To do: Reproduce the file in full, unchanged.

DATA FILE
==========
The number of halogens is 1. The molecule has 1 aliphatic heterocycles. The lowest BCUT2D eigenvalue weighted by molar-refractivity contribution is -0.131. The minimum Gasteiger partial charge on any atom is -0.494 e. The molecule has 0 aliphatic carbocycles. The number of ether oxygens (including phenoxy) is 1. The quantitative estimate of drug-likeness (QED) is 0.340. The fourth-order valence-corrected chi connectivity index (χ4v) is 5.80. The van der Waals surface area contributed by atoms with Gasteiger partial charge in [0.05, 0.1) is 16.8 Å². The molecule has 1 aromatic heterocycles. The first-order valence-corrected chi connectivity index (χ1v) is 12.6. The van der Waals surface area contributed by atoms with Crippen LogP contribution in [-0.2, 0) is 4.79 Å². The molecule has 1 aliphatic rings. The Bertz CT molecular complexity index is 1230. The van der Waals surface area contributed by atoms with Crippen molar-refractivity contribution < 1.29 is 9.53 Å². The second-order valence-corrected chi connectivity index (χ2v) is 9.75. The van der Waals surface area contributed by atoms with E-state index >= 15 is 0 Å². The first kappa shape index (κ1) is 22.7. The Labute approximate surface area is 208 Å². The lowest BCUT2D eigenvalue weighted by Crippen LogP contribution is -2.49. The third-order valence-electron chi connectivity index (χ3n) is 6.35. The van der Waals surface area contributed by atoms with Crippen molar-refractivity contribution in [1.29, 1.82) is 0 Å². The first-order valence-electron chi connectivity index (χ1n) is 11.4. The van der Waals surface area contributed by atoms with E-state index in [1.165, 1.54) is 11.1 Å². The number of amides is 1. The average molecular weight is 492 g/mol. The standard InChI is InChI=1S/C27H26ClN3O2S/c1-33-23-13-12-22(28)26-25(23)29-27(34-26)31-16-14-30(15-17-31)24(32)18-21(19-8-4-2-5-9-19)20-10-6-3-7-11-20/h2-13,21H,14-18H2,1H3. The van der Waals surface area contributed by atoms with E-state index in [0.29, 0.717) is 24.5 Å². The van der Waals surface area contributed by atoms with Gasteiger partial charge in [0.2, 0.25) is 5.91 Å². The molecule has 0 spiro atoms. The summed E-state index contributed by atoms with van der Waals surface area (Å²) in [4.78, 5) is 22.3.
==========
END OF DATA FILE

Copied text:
The number of halogens is 1. The molecule has 1 aliphatic heterocycles. The lowest BCUT2D eigenvalue weighted by molar-refractivity contribution is -0.131. The minimum Gasteiger partial charge on any atom is -0.494 e. The molecule has 0 aliphatic carbocycles. The number of ether oxygens (including phenoxy) is 1. The quantitative estimate of drug-likeness (QED) is 0.340. The fourth-order valence-corrected chi connectivity index (χ4v) is 5.80. The van der Waals surface area contributed by atoms with Gasteiger partial charge in [0.05, 0.1) is 16.8 Å². The molecule has 1 aromatic heterocycles. The first-order valence-corrected chi connectivity index (χ1v) is 12.6. The van der Waals surface area contributed by atoms with Crippen LogP contribution in [-0.2, 0) is 4.79 Å². The molecule has 1 aliphatic rings. The Bertz CT molecular complexity index is 1230. The van der Waals surface area contributed by atoms with Crippen molar-refractivity contribution < 1.29 is 9.53 Å². The second-order valence-corrected chi connectivity index (χ2v) is 9.75. The van der Waals surface area contributed by atoms with E-state index >= 15 is 0 Å². The first kappa shape index (κ1) is 22.7. The Labute approximate surface area is 208 Å². The lowest BCUT2D eigenvalue weighted by Crippen LogP contribution is -2.49. The third-order valence-electron chi connectivity index (χ3n) is 6.35. The van der Waals surface area contributed by atoms with Crippen molar-refractivity contribution in [1.29, 1.82) is 0 Å². The first-order valence-electron chi connectivity index (χ1n) is 11.4. The van der Waals surface area contributed by atoms with E-state index in [1.165, 1.54) is 11.1 Å². The number of amides is 1. The average molecular weight is 492 g/mol. The standard InChI is InChI=1S/C27H26ClN3O2S/c1-33-23-13-12-22(28)26-25(23)29-27(34-26)31-16-14-30(15-17-31)24(32)18-21(19-8-4-2-5-9-19)20-10-6-3-7-11-20/h2-13,21H,14-18H2,1H3. The van der Waals surface area contributed by atoms with E-state index in [0.29, 0.717) is 24.5 Å². The van der Waals surface area contributed by atoms with Gasteiger partial charge in [0.2, 0.25) is 5.91 Å². The molecule has 0 spiro atoms. The summed E-state index contributed by atoms with van der Waals surface area (Å²) in [4.78, 5) is 22.3.